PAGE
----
Rigases Resign as Probes Widen


Three years ago — at the height of the cable industry's consolidation boom — Adelphia was at the top of many lists of potential takeover targets. But even with cable valuations in the historically high range of 20 to 22 times annual cash flow, Adelphia held on.

In a 1999 interview with Multichannel News, Adelphia chairman and co-founder John Rigas said, "The one thing that I tell people is that if it wasn't for the children — they've had a lot of experience, they do the job exceptionally well, they know the business and they're committed — then I would probably have been a candidate [to sell] and do what others did."

Now John Rigas is gone. He was pushed out as chairman and CEO of the company he co-founded 50 years ago by members of his own board of directors, amid a financial scandal that has grown to near-epic proportions in the past two months.

On Friday, Adelphia acknowledged that federal prosecutors were investigating the company, whose two top officers — John Rigas and son Timothy Rigas, the company's chief financial officer, have resigned.

Adelphia also suspended an independent audit of its finances and hired a famed Washington litigator, David Boies, to look into "issues" regarding that internal audit.

The Securities and Exchange Commission had already been investigating Adelphia's accounting practices.

Adelphia said federal grand juries from the Southern District of New York and the Middle District of Pennsylvania were investigating certain matters related to the company. Adelphia said it would cooperate with the probes.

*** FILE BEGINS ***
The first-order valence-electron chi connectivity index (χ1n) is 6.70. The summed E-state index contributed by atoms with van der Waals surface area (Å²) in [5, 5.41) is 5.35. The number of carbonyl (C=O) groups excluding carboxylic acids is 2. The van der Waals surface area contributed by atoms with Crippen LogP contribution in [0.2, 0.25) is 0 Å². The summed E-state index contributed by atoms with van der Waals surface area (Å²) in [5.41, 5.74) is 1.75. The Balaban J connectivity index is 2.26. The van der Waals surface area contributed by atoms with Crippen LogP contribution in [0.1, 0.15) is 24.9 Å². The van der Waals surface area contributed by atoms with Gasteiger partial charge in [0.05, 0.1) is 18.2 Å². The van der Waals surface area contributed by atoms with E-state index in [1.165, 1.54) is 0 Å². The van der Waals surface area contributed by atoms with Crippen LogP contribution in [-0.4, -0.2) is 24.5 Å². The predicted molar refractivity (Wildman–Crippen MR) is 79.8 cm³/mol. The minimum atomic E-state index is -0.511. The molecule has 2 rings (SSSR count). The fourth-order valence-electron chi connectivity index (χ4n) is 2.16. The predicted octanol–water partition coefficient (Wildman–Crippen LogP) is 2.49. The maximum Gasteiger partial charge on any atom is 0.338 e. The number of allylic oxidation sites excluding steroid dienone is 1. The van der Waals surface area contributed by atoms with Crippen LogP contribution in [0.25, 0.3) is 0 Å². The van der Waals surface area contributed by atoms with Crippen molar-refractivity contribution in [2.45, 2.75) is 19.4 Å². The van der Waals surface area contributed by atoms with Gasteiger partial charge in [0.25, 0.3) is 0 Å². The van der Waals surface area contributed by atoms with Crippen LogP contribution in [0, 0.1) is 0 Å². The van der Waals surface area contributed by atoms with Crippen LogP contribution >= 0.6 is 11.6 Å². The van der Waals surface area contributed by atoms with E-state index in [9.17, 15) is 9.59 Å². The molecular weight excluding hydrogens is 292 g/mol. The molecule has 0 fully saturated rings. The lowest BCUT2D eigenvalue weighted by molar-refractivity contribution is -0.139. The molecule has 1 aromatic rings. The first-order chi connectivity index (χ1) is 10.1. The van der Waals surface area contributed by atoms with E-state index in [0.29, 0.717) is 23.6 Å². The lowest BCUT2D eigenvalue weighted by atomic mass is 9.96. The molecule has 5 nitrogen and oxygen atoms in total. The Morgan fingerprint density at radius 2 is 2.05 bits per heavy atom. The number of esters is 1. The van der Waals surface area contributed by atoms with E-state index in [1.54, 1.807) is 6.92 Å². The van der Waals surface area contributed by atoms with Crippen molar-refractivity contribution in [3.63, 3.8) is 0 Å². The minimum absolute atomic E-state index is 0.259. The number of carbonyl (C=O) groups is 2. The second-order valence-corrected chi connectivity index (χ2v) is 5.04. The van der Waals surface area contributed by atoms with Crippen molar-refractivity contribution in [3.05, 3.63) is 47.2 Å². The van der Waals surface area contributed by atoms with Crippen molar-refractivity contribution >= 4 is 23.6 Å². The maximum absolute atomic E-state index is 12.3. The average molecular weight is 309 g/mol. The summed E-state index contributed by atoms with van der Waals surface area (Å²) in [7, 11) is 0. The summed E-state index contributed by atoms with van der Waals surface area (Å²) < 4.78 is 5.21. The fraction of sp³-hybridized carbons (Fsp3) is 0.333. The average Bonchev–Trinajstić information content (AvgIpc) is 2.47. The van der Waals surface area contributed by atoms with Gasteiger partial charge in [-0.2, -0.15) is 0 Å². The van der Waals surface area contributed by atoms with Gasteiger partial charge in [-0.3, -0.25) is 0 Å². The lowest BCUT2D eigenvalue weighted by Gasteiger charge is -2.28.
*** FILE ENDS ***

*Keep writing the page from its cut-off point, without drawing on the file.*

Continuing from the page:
Last Wednesday, John Rigas resigned, saying Adelphia needed new management. Although Rigas will retain his seat on the board of directors and become chairman emeritus of Adelphia, he will be replaced as chairman by Erland Kailbourne, a board member and former chairman of the New York Region of Fleet National Bank.

Executive vice president and chief financial officer Tim Rigas resigned on Thursday. Tim Rigas also will remain on the company's board of directors, although sources speculate that he and John Rigas will shortly resign those posts as well.

Some observers wondered how long John Rigas's other sons — executive vice president of operations Mike Rigas and executive vice president of strategic operations James Rigas — would remain with the company. At press time, both Mike and James Rigas still held their positions with the company, as well as their board seats.

As CFO, Tim was known as an aggressive acquirer of systems, unafraid to use sometimes risky debt deals to finance growth. But as he piled on the debt to boost Adelphia's subscriber base, he was taking on loans — backed by the MSO — to help finance family stock purchases.

The flurry of bad news emanating from tiny Coudersport, Pa., Adelphia's home base, forced many analysts to assume the worst.


While the company itself has remained mum, save for several terse press releases issued last week, published reports of possible malfeasance regarding the movement of subscribers from one part of the company to another to juggle cash flow — and obtain loans — could be the last straw for Adelphia, some observers said.

"If that's true, that's really, really bad," said one industry executive who asked not to be named.